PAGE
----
Recently updated on March 1st, 2023
Let’s suppose you’re going through your email box and you find an email that is coming from a reputable company that you know. But there’s a catch. It’s asking you for personal information like passwords or credit card numbers. Stop there! You could have just fallen for a common cybercrime called phishing.
This popular cybercrime is the act of using false emails to gain valuable personal info about you or your company. Its namesake comes from fishing, where it’s like baiting a line to catch a fish. Many of these scams can be “baiting” you to get personal information like passwords, credit card numbers, or something more valuable. A study found that over 50% of these scams targeted people’s credentials for accounts like Microsoft Outlook, Google Drive, or Apple. It was also reported in 2017 that more than 400 businesses each day were targeted by phishing scammers pretending to be a company executive asking for funds transfers.
Common Elements To A Phishing Scam:
Urgency or Fear Tactics:
Phishing messages often use urgent or alarming language to create a sense of urgency in the recipient. For example, they may claim that the recipient’s account has been hacked or that their personal information is at risk, and they need to act immediately to protect themselves. They may also use fear tactics, such as threatening legal action or financial penalties, to make the recipient feel like they have no choice but to comply with the attacker’s demands.
Phishing attackers often use email addresses or website URLs that are similar to legitimate ones to trick the recipient into thinking the message is coming from a trustworthy source. For example, they may use a slightly misspelled version of a well-known company’s name or use a domain name that is similar to a legitimate one but with a different top-level domain (e.g., .com instead of .org). The attacker may also use logos or branding that are similar to the legitimate company’s to make the message look more convincing.
Phishing scams may also promise rewards or incentives to entice the recipient to click on a link or provide their personal information. For example, they may offer a free gift or prize, such as a gift card or vacation package, or promise to waive a fee or provide a discount if the recipient provides their personal information. These promises are usually too good to be true and are used to trick the recipient into taking the desired action.
Phishing emails often contain links that lead to a fake website or a malicious attachment that installs malware on the recipient’s computer. These links may look legitimate, but they usually have subtle differences, such as a slightly different URL or a misspelling, that are designed to trick the recipient into clicking on them. Once the recipient clicks on the link or downloads the attachment, the attacker can steal their personal information or install malware on their computer.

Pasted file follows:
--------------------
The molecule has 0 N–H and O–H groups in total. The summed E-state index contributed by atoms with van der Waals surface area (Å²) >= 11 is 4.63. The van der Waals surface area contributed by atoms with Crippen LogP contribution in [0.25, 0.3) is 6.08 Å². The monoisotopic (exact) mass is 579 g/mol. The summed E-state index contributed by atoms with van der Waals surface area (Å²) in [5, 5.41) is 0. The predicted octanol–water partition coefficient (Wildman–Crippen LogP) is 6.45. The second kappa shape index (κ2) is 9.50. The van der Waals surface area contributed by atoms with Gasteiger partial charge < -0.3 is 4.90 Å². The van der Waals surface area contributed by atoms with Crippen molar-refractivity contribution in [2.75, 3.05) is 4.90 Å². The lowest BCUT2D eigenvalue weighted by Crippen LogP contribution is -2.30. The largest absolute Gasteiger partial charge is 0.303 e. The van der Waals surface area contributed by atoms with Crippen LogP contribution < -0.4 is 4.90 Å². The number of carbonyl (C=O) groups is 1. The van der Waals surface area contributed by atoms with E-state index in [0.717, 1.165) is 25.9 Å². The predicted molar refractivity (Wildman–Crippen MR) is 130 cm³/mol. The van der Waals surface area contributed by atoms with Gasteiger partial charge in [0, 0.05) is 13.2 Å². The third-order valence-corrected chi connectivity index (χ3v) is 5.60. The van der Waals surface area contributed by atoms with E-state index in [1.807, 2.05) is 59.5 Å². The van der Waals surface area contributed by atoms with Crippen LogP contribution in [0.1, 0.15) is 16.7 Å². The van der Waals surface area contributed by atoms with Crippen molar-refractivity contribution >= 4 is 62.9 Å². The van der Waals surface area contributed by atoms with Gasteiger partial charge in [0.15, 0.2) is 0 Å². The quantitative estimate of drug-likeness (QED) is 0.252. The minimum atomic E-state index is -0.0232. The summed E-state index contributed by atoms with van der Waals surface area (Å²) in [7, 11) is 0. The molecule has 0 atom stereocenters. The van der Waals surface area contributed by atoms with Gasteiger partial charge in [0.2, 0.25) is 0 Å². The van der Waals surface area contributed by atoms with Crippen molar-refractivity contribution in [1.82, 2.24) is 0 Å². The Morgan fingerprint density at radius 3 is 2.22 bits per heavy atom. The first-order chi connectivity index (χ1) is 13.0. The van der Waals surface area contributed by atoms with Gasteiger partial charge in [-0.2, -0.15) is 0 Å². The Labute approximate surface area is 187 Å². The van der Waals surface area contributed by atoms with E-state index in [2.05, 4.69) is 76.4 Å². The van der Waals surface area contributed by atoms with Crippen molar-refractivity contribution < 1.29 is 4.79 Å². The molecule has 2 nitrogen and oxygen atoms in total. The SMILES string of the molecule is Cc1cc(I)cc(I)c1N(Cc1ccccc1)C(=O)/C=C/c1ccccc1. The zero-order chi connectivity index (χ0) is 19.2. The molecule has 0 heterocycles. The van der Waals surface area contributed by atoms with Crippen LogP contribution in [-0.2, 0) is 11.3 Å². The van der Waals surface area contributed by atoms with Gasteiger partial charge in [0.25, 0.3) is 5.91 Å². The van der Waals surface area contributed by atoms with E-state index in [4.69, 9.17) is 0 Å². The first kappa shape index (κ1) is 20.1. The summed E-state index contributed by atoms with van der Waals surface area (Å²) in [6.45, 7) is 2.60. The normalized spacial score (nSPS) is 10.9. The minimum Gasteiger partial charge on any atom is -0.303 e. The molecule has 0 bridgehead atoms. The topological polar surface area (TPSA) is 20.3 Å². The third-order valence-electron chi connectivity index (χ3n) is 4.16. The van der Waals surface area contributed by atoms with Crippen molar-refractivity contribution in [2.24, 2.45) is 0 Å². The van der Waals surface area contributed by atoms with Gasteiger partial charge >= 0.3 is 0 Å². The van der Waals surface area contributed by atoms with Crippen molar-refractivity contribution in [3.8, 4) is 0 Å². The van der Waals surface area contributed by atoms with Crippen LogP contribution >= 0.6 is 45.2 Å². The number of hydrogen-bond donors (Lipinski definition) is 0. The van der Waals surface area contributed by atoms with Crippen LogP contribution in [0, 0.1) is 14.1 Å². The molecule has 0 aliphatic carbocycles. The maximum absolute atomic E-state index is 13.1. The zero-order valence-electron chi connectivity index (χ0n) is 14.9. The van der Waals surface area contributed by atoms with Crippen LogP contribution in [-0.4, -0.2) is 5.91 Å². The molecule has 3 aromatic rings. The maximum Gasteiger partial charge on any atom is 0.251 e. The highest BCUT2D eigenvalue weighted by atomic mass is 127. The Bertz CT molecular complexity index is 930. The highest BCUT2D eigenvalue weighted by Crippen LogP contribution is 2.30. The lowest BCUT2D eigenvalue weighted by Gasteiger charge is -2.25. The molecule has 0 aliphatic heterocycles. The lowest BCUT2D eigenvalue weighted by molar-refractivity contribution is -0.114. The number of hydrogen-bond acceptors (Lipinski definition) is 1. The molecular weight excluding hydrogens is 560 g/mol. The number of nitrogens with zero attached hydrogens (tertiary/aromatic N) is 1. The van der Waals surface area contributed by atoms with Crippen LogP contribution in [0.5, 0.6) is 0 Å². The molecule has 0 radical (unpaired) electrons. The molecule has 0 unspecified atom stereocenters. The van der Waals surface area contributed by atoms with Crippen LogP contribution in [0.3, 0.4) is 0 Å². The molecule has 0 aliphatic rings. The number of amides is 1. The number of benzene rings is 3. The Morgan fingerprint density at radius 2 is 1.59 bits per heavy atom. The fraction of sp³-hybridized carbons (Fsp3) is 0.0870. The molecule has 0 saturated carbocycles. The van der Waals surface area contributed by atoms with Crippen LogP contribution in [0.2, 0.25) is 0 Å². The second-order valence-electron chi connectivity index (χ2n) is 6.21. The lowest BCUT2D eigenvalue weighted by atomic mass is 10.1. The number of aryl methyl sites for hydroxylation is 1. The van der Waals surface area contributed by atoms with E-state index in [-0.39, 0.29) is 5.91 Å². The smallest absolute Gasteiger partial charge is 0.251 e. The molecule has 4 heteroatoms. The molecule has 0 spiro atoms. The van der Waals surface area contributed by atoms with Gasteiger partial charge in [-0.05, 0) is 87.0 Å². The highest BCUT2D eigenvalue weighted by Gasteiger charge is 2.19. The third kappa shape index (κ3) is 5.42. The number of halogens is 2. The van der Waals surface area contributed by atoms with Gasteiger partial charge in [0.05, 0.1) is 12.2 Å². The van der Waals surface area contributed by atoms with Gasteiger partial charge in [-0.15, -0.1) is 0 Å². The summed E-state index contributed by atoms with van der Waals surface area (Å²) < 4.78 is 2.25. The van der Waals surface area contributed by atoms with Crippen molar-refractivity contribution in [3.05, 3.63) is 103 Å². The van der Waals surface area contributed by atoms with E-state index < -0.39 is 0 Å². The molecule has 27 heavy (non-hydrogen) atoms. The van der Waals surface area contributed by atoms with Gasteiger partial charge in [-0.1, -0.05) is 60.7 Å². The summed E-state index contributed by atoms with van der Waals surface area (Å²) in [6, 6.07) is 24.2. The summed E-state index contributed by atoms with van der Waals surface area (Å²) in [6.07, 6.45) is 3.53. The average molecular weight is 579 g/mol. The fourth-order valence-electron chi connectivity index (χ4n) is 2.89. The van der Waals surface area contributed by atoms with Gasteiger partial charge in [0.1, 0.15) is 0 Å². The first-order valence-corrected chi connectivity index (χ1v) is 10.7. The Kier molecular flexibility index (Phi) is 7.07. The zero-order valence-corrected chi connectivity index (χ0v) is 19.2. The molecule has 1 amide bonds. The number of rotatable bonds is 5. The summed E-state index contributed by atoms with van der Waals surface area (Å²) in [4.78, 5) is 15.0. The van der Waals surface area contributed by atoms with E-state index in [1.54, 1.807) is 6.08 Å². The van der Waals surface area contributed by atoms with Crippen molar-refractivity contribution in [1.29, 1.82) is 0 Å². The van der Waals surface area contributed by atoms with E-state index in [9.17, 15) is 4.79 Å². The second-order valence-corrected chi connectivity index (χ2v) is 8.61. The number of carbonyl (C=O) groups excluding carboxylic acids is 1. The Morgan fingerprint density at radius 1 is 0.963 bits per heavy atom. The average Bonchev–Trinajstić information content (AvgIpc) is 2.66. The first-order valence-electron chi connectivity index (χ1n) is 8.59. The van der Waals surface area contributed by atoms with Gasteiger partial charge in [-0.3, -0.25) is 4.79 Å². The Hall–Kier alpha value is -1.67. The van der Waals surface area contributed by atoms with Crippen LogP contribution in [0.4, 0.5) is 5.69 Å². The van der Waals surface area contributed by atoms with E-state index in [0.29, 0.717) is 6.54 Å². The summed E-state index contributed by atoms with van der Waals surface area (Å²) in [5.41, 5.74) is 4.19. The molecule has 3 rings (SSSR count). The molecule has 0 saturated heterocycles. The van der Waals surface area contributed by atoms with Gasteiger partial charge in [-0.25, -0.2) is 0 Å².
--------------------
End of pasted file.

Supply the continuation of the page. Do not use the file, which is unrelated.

Poor Grammar or Spelling:
Phishing messages often contain errors in grammar, spelling, or punctuation, which is a red flag that the message may not be legitimate. Attackers often use automated tools to send out large numbers of phishing messages, which can result in mistakes in the message content. It is likely a phishing attempt if the message contains multiple errors or doesn’t make sense.
Phishing scams may also ask for unusual or unexpected information, such as requesting the recipient’s social security number or asking them to transfer money to a specific account. These requests are designed to catch the recipient off guard and elicit a quick response. If the request seems unusual or unexpected, it is important to verify the legitimacy of the message before taking any action.
If you see one or more of these elements in an email, promptly report the email to IT Department or IT Services Provider and warn fellow employees!
You have already taken the most important step to protect yourself and your business – Being aware! The next step is simple – Share with others! We created an informative video to make it easy to educate your fellow employees or family members.
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Based in Orlando, Florida, Next Horizon provides full-service IT solutions for businesses looking to increase agility and optimize productivity at a reasonable cost. From IT Managed services to web hosting solutions and IT support, Next Horizon uses its 40+ years of experience and award-winning talent to provide technical business solutions for its clients.cybercrimes, phishing, Tip